This technical working group meeting was convened by the USAID ASSIST Project with key mHealth and eHealth stakeholders and experts for the purpose of reviewing a working framework for selecting technological solutions that can help bridge quality and systems gaps to improve health care in resource-limited settings.  The meeting also sought to build consensus on established, emerging, and needed mHealth and eHealth solutions that best address critical quality and systems gaps in low-resource settings and identify areas of collaboration for implementation and research.

The Potential of m/eHealth to Improve Systems, Care, and Gender Relations

Elizabeth Romanoff Silva

USAID ASSIST Project/WI-HER

“Every system is perfectly designed to achieve exactly the results it achieves.” USAID Applying Science to Strengthen and Improve Systems (ASSIST) Deputy Director Kathleen Hill shared this quote from Deming with an audience of more than 40 leading experts in technology, health care, and international development that gathered on January 31st in Washington, D.C. for an m/eHealth Health System Strengthening technical working group meeting.

Computer-based Training for Tuberculosis Education in Indonesia

To support the National Tuberculosis Program (NTP) of Indonesia in its efforts to train private health care practitioners in tuberculosis (TB) directly observed treatment, the USAID Health Care Improvement Project was asked by USAID to update and adapt for Indonesia a computer-based training product that had previously been developed for Bolivia by the USAID-funded Quality Assurance Project.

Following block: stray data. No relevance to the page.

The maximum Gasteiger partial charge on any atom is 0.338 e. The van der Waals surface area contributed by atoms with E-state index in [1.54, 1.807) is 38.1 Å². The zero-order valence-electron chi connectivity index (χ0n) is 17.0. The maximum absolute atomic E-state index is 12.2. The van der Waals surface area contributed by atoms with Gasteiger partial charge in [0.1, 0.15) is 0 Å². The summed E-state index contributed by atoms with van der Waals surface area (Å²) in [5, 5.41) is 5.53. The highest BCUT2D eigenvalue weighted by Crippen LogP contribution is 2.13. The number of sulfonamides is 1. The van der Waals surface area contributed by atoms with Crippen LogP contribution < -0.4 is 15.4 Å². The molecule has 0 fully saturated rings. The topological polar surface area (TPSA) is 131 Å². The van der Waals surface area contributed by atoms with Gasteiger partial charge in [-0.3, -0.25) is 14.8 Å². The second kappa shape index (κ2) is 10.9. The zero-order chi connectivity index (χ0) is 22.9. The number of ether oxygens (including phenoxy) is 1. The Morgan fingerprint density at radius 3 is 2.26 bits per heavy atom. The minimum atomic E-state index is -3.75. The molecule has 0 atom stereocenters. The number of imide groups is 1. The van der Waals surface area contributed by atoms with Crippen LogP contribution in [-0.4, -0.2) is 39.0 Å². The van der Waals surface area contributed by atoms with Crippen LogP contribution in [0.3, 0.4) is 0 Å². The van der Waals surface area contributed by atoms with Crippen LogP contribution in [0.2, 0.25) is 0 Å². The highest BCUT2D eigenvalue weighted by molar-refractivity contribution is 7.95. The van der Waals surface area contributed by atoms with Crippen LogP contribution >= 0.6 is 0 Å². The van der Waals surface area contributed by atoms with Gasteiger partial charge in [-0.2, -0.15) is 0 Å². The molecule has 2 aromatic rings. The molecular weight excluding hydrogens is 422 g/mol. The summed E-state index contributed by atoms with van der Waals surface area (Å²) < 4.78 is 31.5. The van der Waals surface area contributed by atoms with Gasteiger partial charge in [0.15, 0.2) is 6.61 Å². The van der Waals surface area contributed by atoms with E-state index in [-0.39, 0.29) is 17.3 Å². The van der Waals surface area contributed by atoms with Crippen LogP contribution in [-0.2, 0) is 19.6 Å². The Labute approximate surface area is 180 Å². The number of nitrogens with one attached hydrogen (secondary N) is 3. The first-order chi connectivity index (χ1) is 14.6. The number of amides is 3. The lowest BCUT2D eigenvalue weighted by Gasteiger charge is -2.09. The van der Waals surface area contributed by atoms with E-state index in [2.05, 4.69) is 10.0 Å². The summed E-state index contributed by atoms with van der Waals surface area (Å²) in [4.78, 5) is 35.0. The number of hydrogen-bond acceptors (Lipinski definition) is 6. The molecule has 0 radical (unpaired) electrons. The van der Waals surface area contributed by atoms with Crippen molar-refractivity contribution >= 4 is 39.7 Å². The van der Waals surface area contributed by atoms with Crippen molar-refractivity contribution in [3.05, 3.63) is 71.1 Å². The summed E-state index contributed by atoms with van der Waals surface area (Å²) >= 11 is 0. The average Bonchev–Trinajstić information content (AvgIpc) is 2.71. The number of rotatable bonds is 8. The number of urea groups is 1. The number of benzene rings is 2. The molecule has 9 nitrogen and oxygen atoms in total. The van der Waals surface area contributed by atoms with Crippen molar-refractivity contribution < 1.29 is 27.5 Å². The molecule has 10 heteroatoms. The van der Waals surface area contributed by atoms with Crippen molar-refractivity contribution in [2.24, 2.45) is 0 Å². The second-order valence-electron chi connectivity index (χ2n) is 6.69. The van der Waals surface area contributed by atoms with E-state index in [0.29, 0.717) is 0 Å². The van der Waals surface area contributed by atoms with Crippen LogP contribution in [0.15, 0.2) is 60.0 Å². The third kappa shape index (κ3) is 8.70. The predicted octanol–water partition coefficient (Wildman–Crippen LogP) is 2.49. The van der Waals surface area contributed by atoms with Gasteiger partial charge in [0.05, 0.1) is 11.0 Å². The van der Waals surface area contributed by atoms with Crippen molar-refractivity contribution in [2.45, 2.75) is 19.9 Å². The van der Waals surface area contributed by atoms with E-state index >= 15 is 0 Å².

Care That Counts eLearning Course for Quality Improvement in Programs for Vulnerable Children

This eLearning course is designed for in-country Ministry personnel, international non-governmental organizations (NGO), national NGOs, USAID Mission staff, or anyone interested in learning more about using quality improvement principles to strengthen programs for vulnerable children. This course can also be used to educate and advocate for quality improvement in programming for vulnerable children.

Reminders

The major assumption underlying reminder interventions is that provider forgetfulness and/or lack of awareness are major barriers to performance in accordance with standards, as opposed to deficiency in knowledge or skill. Reminders consist of prompts either before or during a patient encounter that suggest a specific behavior should or should not be performed.

Tuberculosis Diagnosis and Treatment Computer-based Training Package for Indonesia

This final report details the technical assistance that the USAID Health Care Improvement Project (HCI) provided the National Tuberculosis Program (NTP) and other professional associations in Indonesia to develop and disseminate tuberculosis (TB) CD-Rom and computer-based training packages to health practitioners, particularly private providers. The objective of the computer-based training on TB was to instruct health practitioners and health workers from private, public and non-governmental sub-sectors in the modern treatment of TB based on the STOP TB Strategy.

The use and effect of computer-based training in health care: What do we know?

For the last decade, stand-alone training offered on computers has been used extensively in the US for training medical students and health providers. In many instances, health providers have demonstrated improved knowledge scores upon completing computer-based tutorials, and when compared with traditional facilitator-led training, computer-based training has yielded equal and sometimes higher test scores.